It is a season of holiness, my Comedist brothers and sisters. Not only did we just see the birthday of Steven Wright (wrighteously celebrated by good brother Phil at Philosophical Bits), but we have also just seen the passing of the anniversary of the birth of his holiness, Woody Allen.
I was in high school, when the Charles theater in Baltimore had a Saturday night Woody Allen triple feature. A temptation one dare not waste, I invited a young woman to the showing, a beautiful, tall, blonde shiksa upon whom I had the sort of soul-rendering crush reserved for only those who would have no clue what to do if the object of their affection returned the gaze. She said "yes," but would have to meet me at the theater. We agreed on a time and I nervously drove down the winding roads of Mount Washington, through Roland Park, around Hopkins, and down Saint Paul.
There are three types of waiting. There is anticipatory waiting where you are hyper-alert to all faces and motion within one's range of vision. You worry about the sweat you feel welling beneath your arms as you scan every direction thinking that the split second you checked to your right, she may have been approaching from left. Then there is contingent waiting where you are not sure that the act of waiting itself is sufficient to guarantee that it is merely a matter of time until you are rewarded. You wait, just in case, concerned, thinking about the multi-faceted nature of reality and how many things could have happened while you've been waiting, knowing that it is impossible to know which -- if any -- are the real reason you are still waiting. Then there is the sort of waiting reserved for the guy at the top of the mountain who can only put his rock down on top of the boulder that Sisyphus is trying to rest at the top of the hill. You wait against hope, your only power residing in your ability to refuse to resign yourself to reason.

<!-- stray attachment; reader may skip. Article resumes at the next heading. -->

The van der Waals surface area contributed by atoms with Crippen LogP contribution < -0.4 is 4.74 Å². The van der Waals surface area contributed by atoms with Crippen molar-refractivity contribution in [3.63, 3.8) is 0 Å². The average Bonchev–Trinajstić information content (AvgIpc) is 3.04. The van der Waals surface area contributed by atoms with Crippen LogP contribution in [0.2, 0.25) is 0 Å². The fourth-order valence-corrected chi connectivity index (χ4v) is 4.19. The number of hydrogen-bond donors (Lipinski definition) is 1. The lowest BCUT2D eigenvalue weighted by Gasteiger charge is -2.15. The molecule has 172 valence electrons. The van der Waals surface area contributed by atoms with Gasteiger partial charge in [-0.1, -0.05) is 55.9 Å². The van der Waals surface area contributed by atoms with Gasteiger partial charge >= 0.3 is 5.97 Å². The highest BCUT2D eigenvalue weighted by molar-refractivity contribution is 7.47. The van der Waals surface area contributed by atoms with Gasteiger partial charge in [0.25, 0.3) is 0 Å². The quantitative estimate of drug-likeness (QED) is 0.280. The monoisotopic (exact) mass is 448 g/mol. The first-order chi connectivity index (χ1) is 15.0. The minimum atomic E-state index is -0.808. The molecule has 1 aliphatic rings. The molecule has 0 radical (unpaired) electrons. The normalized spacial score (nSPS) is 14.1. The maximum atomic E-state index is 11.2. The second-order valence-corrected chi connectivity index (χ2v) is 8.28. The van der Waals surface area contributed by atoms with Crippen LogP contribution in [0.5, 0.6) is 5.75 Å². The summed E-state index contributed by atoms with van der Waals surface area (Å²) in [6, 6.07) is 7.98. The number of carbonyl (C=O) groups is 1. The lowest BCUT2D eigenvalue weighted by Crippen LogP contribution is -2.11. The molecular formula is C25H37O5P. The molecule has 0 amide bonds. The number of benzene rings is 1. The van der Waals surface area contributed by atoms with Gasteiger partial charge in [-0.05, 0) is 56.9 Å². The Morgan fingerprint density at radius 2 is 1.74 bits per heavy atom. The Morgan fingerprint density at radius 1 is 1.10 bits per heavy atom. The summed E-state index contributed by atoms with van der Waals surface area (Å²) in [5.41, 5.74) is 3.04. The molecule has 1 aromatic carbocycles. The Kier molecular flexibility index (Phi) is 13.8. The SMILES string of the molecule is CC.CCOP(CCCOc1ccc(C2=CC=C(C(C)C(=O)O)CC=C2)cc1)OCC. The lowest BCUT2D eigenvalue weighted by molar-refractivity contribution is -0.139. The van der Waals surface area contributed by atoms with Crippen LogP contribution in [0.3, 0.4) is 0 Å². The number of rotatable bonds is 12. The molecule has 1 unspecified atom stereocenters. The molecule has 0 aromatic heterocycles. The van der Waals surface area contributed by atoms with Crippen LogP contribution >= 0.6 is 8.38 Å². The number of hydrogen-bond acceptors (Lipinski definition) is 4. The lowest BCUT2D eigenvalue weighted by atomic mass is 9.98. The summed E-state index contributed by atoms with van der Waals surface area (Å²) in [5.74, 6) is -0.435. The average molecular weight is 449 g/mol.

And so there I was, a geeky little Jewish kid with glasses sitting in the back row accompanied only by my raisinets. I watched Manhattan, Annie Hall, and Stardust Memories. It was, perhaps, my first religious experience.
I close with the line most befitting a Comedist sermon comes from Stardust Memories,
Sandy Bates: But shouldn't I stop making movies and do something that counts, like-like helping blind people or becoming a missionary or something?
Martian: Let me tell you, you're not the missionary type. You'd never last. And-and
incidentally, you're also not Superman; you're a comedian. You want to do mankind a real service? Tell funnier jokes.
What are your favorite Woody Allen lines? Some of mine:
"I don't want to achieve immortality through my work, I want to achieve it through not dying.
"The last time I was inside of a woman was when I visited the Statue of Liberty."
"To you I'm an atheist; to God, I'm the Loyal Opposition."
"I'd call him a sadistic, hippophilic necrophile, but that would be beating a dead horse."
"So now you're picking on my hobbies."
"Nietzsche says that we will live the same life, over and over again. God - I'll have to sit through the Ice Capades again."
Happy birthday, Woody Allen.